You are also correct in that the law seems to require some extreme reporting such as child abuse that we see on television -- Remember Michael Jackson waving his baby over the balcony railing... There is another equitable (in Texas law and equity are in the same court) principle that has to be invoked in such situations -- the law will not require us to do something that is futile (don't flog a dead horse). Our criminal laws are designed, in part, to stop trafficking in materials that society considers offensive, including illegal drugs and child pornography. Trafficking involves a provider and a consumer. Payment for the illegal drugs or images is irrelevant; however, quantity is important to punishment.

If you talk to Mr. Cohen about what you find as you look at this matter, please also indicate to him that both Dr______ and I understand the difference in law and ethics (that comment was edited also) and that analysis under either law or ethics may lead to different conclusions. However, ethics generally set a higher standard of conduct than laws do. We expect that children who are victimized in whatever context deserve protection. The poor zhlub who got seven years probation for a single picture got way more punishment than I would have given him had I been on the bench, but he did need to stop that conduct, just as I believe that the boss in Mr. Cohen's article needs to stop gathering illegal images on his computer.


Hi Again,

I think we're getting somewhere--and your Michael Jackson analogy is good. The thing is, even there, we KNEW who the kid was--Michel Jackson's child. So with this law, according to your reading, you and most Texans have already comitted a crime by having seen it and not reported it and yet you want to argue that it's even broader? I just don't see it.

And as I said--the neighbor cases in which a tortured kid is screaming for help while getting burned alive are exactly the kinds of cases we SHOULD bring and the instances in which reporting is genuinely mandated. As I said in my first e-mail, if the guy had recognized his neighbor's daughter then in BC and in Texas and in several other jurisdictions, he'd have a duty to report.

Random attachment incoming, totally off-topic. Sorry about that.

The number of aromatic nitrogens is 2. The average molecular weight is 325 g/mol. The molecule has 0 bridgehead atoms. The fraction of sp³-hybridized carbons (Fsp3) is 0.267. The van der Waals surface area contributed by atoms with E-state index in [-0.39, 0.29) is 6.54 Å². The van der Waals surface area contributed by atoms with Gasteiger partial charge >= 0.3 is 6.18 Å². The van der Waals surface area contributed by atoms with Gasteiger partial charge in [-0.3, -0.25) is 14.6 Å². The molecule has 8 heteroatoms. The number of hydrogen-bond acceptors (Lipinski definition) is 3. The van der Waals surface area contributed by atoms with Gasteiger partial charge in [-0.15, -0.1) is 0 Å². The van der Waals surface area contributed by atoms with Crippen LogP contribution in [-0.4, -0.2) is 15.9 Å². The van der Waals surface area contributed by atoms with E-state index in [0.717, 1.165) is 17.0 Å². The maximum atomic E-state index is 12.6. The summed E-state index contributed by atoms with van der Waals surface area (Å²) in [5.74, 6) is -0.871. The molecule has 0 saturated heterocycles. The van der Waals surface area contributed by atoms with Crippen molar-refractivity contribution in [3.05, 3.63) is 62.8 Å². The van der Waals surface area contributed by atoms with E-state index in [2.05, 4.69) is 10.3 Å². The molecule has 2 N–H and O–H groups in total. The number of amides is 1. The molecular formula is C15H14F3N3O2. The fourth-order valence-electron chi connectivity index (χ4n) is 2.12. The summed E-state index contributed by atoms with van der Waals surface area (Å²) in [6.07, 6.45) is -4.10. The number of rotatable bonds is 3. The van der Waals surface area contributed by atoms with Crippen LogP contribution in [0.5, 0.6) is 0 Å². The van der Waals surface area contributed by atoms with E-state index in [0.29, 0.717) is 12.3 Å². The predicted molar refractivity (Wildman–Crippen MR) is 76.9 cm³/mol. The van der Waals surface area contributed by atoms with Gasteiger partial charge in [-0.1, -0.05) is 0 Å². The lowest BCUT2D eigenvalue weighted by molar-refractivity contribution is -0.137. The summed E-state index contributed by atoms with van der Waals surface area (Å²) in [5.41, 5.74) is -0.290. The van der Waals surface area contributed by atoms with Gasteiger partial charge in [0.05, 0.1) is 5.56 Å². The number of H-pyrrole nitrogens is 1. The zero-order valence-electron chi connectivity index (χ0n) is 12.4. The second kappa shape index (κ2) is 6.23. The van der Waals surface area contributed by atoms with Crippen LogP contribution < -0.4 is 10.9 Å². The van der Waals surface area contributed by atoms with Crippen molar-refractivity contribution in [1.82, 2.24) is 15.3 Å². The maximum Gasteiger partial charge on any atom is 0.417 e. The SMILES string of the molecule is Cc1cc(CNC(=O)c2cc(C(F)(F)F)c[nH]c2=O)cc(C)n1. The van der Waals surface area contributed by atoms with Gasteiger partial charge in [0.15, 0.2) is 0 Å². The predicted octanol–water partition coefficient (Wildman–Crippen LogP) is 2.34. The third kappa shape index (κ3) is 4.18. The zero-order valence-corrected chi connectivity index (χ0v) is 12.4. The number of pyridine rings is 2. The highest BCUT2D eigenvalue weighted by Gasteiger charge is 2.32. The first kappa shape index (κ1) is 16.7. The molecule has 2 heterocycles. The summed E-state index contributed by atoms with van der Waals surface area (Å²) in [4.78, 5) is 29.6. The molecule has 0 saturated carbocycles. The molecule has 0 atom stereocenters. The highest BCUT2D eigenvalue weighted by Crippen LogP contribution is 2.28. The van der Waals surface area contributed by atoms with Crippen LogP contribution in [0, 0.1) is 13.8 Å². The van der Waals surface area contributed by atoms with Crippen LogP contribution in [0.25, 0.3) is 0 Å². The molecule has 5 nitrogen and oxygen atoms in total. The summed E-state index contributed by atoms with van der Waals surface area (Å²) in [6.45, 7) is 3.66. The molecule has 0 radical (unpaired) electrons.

Bird, by the way, helps my position--insofar as it expressly declines to adopt the reasoning of Tarasoff setting an even higher standard.

But let me put this another way. You've just admitted to having committed, by your own definition, a crime (re: Michael Jackson). Now am I obligated to report that to the Bar or the licensing board of a professional psychological association? I ask not because I'd do it, but to illustrate the reason that we shouldn't and don't attach consequences to such omissions. Moreover, I'd suggest that if I did (again I won't--it's only hyperbolic) they'd find against my complaint and find that you had no duty to report Michael Jackson, just as this IT guy had no LEGAL duty to report his boss. This is why statutes are construed narrowly and why, in the end, your assertion about duty to report is incorrect.

If I've managed to convince you, do tell the ______ to retract the statement. And if not, it's been a lovely exchange. I'll forward some of this to Randy--I think he'll be interested.

Yours in disagreement,



Dear Mr. Feige,

Remember there is an equitable principle of not flogging a dead horse to be applied to the law rule of reporting. I acknowledge that I violated the Texas reporting rule when I failed to call CPS when I saw Michael Jackson endanger his child but equity suggests that I not be prosecuted for that omission since Texas has no jurisdiction. In the case Mr. Cohen presented, the employee does not know the age of the depicted child or know all the children of the boss, his nieces and nephews, friend's children, etc. to know whether the depicted child is a minor or among those possibly known to the boss; those matters are for the proper authorities to discover. Again I am left to believe that reporting is the best ethical and legal approach to the problem for the employee.

One thing mentioned by Mr. Cohen and rejected was for the employee to clean the hard drive of the questionable images -- that does little except to protect the company. I have tired to find an ethics code for information specialists but have been unsuccessful. However, the one IT person whom I consulted said she would feel obliged to report what was found, at least within the context of the company and perhaps more widely depending upon what was depicted. She has headed several large IT programs; I respect her judgment but understand that since she was worked in public heath care and academic institutions she may be somewhat biased. In your work to discover what the standard for conduct is I hope you will talk with some IT professionals in large corporations to see what they might do with the scenario presented by Mr. Cohen.


Hi again,
Thanks for this. I will looks around, though in the bit I have done, I've gotten divergent answers (which, of course is why it poses an interesting dilemma in the first place. As to equity as opposed to law, this is precisely the problem: There is little equity in the law in this area and frankly, (as the letters and comments I've seen on this matter amply demonstrate) scant tolerance for dissent. That's precisely why we can't effectively make equitable arguments in court--they come down to either sentencing arguments or jury nullification arguments, and if you're making either of those, you've already lost your license, your livelihood or your liberty.

Thanks for the exchange….